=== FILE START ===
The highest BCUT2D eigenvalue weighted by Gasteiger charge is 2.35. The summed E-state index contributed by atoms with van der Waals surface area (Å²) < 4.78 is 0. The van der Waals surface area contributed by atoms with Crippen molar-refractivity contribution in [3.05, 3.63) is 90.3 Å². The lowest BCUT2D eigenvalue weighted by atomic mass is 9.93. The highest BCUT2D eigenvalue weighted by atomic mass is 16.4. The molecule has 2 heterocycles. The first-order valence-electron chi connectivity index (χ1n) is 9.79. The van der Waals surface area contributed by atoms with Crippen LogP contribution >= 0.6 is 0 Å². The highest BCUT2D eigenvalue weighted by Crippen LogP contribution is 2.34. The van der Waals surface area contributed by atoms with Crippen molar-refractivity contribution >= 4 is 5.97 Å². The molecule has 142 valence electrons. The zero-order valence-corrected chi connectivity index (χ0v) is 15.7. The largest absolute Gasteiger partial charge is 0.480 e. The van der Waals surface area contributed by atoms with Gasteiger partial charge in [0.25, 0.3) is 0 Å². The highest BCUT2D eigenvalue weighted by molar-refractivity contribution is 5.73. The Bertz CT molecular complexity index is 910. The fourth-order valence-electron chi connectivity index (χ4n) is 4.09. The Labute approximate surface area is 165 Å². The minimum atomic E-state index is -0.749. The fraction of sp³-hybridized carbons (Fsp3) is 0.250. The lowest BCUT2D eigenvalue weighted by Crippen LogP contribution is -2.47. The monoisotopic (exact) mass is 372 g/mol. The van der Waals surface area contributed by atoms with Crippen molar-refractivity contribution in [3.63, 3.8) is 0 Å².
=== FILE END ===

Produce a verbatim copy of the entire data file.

The highest BCUT2D eigenvalue weighted by Gasteiger charge is 2.35. The summed E-state index contributed by atoms with van der Waals surface area (Å²) < 4.78 is 0. The van der Waals surface area contributed by atoms with Crippen molar-refractivity contribution in [3.05, 3.63) is 90.3 Å². The lowest BCUT2D eigenvalue weighted by atomic mass is 9.93. The highest BCUT2D eigenvalue weighted by atomic mass is 16.4. The molecule has 2 heterocycles. The first-order valence-electron chi connectivity index (χ1n) is 9.79. The van der Waals surface area contributed by atoms with Crippen LogP contribution >= 0.6 is 0 Å². The highest BCUT2D eigenvalue weighted by Crippen LogP contribution is 2.34. The van der Waals surface area contributed by atoms with Crippen molar-refractivity contribution >= 4 is 5.97 Å². The molecule has 142 valence electrons. The zero-order valence-corrected chi connectivity index (χ0v) is 15.7. The largest absolute Gasteiger partial charge is 0.480 e. The van der Waals surface area contributed by atoms with Gasteiger partial charge in [0.25, 0.3) is 0 Å². The highest BCUT2D eigenvalue weighted by molar-refractivity contribution is 5.73. The Bertz CT molecular complexity index is 910. The fourth-order valence-electron chi connectivity index (χ4n) is 4.09. The Labute approximate surface area is 165 Å². The minimum atomic E-state index is -0.749. The fraction of sp³-hybridized carbons (Fsp3) is 0.250. The lowest BCUT2D eigenvalue weighted by Crippen LogP contribution is -2.47. The monoisotopic (exact) mass is 372 g/mol. The van der Waals surface area contributed by atoms with Crippen molar-refractivity contribution in [3.63, 3.8) is 0 Å².